The Blitz started in September 1940, and within days my mother’s home was seriously damaged  by a time bomb which fell at the end of the garden. When it exploded, it took with it seven bomb-disposal men who were working desperately on defusing it, and demolished several nearby houses. My mother was thirteen at the time and felt as if her world had ended; I don’t think she ever felt truly safe again. After being allowed home, the family spent many nights in the damp and often freezing Andersen shelter in their garden, and the rest of the time slept downstairs huddled all together. At least 32,000 people were killed in London during nine months of relentless nightly attacks, and bombs continued to fall throughout the war, including the terrifying V1 and V2 unmanned rockets.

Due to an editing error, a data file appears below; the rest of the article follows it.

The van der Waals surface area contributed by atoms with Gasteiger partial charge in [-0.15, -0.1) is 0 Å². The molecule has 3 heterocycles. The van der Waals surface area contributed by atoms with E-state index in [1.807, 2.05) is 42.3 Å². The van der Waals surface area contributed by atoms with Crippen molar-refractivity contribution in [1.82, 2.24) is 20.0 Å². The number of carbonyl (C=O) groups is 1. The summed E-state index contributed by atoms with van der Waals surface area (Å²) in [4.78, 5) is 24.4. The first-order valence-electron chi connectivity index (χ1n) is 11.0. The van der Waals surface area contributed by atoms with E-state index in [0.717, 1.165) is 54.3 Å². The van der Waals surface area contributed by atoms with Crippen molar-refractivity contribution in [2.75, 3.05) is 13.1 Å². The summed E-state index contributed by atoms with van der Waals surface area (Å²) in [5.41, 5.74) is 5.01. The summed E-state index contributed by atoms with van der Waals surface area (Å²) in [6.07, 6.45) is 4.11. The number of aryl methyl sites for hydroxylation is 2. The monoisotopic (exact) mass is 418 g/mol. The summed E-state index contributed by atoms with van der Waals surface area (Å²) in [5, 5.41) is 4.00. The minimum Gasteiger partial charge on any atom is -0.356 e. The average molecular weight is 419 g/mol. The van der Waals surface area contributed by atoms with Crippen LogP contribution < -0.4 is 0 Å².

Shortly afterwards my mother’s school also suffered major damage, and was forced to drastically scale back classes. For the next two years, she went in only part-time, sometimes just to collect homework or sit exams. During Air Raids lessons were held in the school shelter, and they also took over part of a local primary school, sharing classroom hours with the younger children. Needless to say, my mother’s education suffered greatly – she became disaffected and rebellious, and ended up being expelled for going ice-skating when she should have been in a ‘prep’ class. A bright and intellectually curious young woman, her prospects were utterly thwarted by the war.